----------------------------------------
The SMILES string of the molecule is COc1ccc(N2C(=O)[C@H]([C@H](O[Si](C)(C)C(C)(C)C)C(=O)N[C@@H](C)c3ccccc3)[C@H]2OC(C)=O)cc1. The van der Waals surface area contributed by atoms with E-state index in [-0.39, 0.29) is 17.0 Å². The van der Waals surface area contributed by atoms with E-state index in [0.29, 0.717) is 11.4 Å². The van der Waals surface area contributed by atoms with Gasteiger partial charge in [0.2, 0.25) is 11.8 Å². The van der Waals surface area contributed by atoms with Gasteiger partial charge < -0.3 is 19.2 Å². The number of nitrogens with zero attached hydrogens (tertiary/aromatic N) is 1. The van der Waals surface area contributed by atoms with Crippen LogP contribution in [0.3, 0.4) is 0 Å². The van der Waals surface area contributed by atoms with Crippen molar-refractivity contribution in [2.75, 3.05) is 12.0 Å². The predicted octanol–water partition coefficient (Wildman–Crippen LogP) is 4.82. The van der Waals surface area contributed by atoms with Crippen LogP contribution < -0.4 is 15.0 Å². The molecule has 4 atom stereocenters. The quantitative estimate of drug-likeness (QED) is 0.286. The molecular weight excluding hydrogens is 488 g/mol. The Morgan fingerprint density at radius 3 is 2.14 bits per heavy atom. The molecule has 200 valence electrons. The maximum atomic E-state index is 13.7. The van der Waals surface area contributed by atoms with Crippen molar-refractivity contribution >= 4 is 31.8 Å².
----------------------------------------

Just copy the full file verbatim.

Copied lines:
The SMILES string of the molecule is COc1ccc(N2C(=O)[C@H]([C@H](O[Si](C)(C)C(C)(C)C)C(=O)N[C@@H](C)c3ccccc3)[C@H]2OC(C)=O)cc1. The van der Waals surface area contributed by atoms with E-state index in [-0.39, 0.29) is 17.0 Å². The van der Waals surface area contributed by atoms with E-state index in [0.29, 0.717) is 11.4 Å². The van der Waals surface area contributed by atoms with Gasteiger partial charge in [0.2, 0.25) is 11.8 Å². The van der Waals surface area contributed by atoms with Gasteiger partial charge < -0.3 is 19.2 Å². The number of nitrogens with zero attached hydrogens (tertiary/aromatic N) is 1. The van der Waals surface area contributed by atoms with Crippen LogP contribution in [0.3, 0.4) is 0 Å². The van der Waals surface area contributed by atoms with Crippen molar-refractivity contribution in [2.75, 3.05) is 12.0 Å². The predicted octanol–water partition coefficient (Wildman–Crippen LogP) is 4.82. The van der Waals surface area contributed by atoms with Crippen LogP contribution < -0.4 is 15.0 Å². The molecule has 4 atom stereocenters. The quantitative estimate of drug-likeness (QED) is 0.286. The molecular weight excluding hydrogens is 488 g/mol. The Morgan fingerprint density at radius 3 is 2.14 bits per heavy atom. The molecule has 200 valence electrons. The maximum atomic E-state index is 13.7. The van der Waals surface area contributed by atoms with Crippen molar-refractivity contribution >= 4 is 31.8 Å².